Back up Your Backup: Practising for Disaster
â€śCopy the Copies!â€ť
â€śBack up Your Backup!â€ť
It takes many copies of files stored on separate pieces of media to fully ensure that prior work can be recovered.
Redundancy is security. In order to achieve it, simply use multiple pieces of media. Multiple copies of data on a single piece of media still leave that data at risk. Data security is achieved only through media redundancy on reliable media.
Duplicating all full backups, including weekly backups, is ideal since this is generally the only existing full record of everything that has happened. The loss of a weekly full backup just prior to the next one means that your most recent complete record of all files is two weeks old.
Duplication is especially critical for those tapes that have longer retention periods. Therefore, at a minimum, monthly, quarterly and yearly tapes, all or some of which may be archive tapes, should be duplicated, since the loss of a single copy of one of those tapes can have a significant impact on the business. See archive section for more information.
Finally, at least two copies of any long-term archive tapes should be placed in separate vault sites for maximum protection. A third duplicate can be made and kept on site for quick restores. Find out more about proper backup media storage here.
Duplication vs. Cloning
The best possible form of duplicating your data is to create multiple copies in real time, as the back up is occurring. This is the highest level of data protection. Duplication can also be done at the completion of a back up, sometimes called cloning. It may even occur the following day. This is usually when there are not enough tape drives available for online duplication. Though less costly, it is also less ideal, as there is a window of time when only one copy of the data is available. Therefore, if practical, it is better to create duplicates during the back up. However, creating duplicates anytime is preferable to not creating them at all.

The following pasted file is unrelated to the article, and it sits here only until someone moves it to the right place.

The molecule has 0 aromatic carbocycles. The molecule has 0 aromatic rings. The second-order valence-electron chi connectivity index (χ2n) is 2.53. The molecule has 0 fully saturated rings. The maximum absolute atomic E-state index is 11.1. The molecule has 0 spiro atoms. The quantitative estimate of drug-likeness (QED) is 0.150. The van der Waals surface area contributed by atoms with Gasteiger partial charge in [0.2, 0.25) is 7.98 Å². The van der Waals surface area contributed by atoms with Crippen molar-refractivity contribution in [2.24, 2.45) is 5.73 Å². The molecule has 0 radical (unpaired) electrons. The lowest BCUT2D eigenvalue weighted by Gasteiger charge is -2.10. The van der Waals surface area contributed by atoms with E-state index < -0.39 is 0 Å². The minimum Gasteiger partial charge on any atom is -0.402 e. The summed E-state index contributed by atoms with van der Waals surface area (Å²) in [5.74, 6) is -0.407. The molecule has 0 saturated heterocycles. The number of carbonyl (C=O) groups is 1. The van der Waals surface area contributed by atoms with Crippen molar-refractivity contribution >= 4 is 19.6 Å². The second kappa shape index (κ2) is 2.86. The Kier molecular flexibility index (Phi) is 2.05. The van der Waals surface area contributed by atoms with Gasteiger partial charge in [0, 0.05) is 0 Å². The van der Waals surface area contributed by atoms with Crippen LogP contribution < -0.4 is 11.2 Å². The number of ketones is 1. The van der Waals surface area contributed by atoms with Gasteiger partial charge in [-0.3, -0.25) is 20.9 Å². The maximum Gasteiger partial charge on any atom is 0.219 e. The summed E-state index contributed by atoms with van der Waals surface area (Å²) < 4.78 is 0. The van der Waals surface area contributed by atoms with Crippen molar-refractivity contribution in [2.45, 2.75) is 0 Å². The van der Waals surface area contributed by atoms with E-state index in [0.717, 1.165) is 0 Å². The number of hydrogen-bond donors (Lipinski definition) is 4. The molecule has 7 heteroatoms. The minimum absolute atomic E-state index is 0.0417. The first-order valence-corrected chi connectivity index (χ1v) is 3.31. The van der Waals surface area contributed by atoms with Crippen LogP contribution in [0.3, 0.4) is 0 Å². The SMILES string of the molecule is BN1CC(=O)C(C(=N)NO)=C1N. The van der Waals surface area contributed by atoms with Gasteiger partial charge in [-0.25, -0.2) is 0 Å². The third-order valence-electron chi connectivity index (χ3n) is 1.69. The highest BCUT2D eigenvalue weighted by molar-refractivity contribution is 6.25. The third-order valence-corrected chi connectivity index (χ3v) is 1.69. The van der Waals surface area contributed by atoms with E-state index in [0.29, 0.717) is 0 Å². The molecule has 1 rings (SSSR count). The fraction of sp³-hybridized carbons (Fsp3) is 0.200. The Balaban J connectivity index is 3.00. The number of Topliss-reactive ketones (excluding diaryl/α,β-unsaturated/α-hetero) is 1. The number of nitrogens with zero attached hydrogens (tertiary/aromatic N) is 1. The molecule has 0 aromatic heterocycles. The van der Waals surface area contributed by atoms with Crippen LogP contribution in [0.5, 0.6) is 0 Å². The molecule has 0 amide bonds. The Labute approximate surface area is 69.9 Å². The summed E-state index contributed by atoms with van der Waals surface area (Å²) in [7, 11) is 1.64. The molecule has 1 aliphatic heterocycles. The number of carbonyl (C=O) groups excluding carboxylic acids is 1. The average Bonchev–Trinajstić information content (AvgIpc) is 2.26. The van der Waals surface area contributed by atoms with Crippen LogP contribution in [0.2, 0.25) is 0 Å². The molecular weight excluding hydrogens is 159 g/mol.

Your back up isn’t successful until you’ve securedÂ your data. We urge our clients to perform a trial restore periodically to ensure that you can recover the data completely and quickly.
It’s surprising how many businesses, diligent about backing up, neglect this simple step. The reality is, reading data is not the same as writing it, and despite best efforts, failure happens.
Can you afford to be surprised? Conduct a spot ‘disaster check’ from time to time, just as emergency personnel in communities nationwide practise their response for disasters of all magnitudes.
When is it Safe to Overwrite your Backup Tapes?
Now that you feel prepared to tackle a disaster, what about those old tapes that are never used? We are often asked if it is safe to repurpose old tapes. And the answer isnâ€™t a straight yes or no.
An important rule to keep in mind is that data must be restorable to a current state for core business continuity, or to a point-in-time for audit purposes. In fact, some regulatory requirements may mandate specific retention schedules other than what’s outlined below, though these are good general guidelines:
The Three-Week Rule
You should be able to restore a version of a file from any workday for the past three weeks. To do so, you must back up core data daily, and maintain at least three full weeks of version history on unique media. No tape should be overwritten for three weeks, including daily incrementals!
Weekly Full Back Up
Weekly back ups should be performed on operating system data, content data, configuration files, registry files and application software data. Weekly data should not be overwritten for at least one month. This set of data should be considered for duplicates.
Monthly Full Back Up
Like the weekly full back up, this monthly activity needs to include all data content and files, which cannot be overwritten for at least one year. This data should be duplicated as well.
Annual Full Back Up
In this case, all data and files are vaulted off site immediately, where they are typically retained many years as specified by the company’s regulatory demands. This data must be duplicated.
Remember, your data is only as safe as the media it is stored on. Getting your tapes sorted and stored properly is a cost-effective way to ensure business continuity.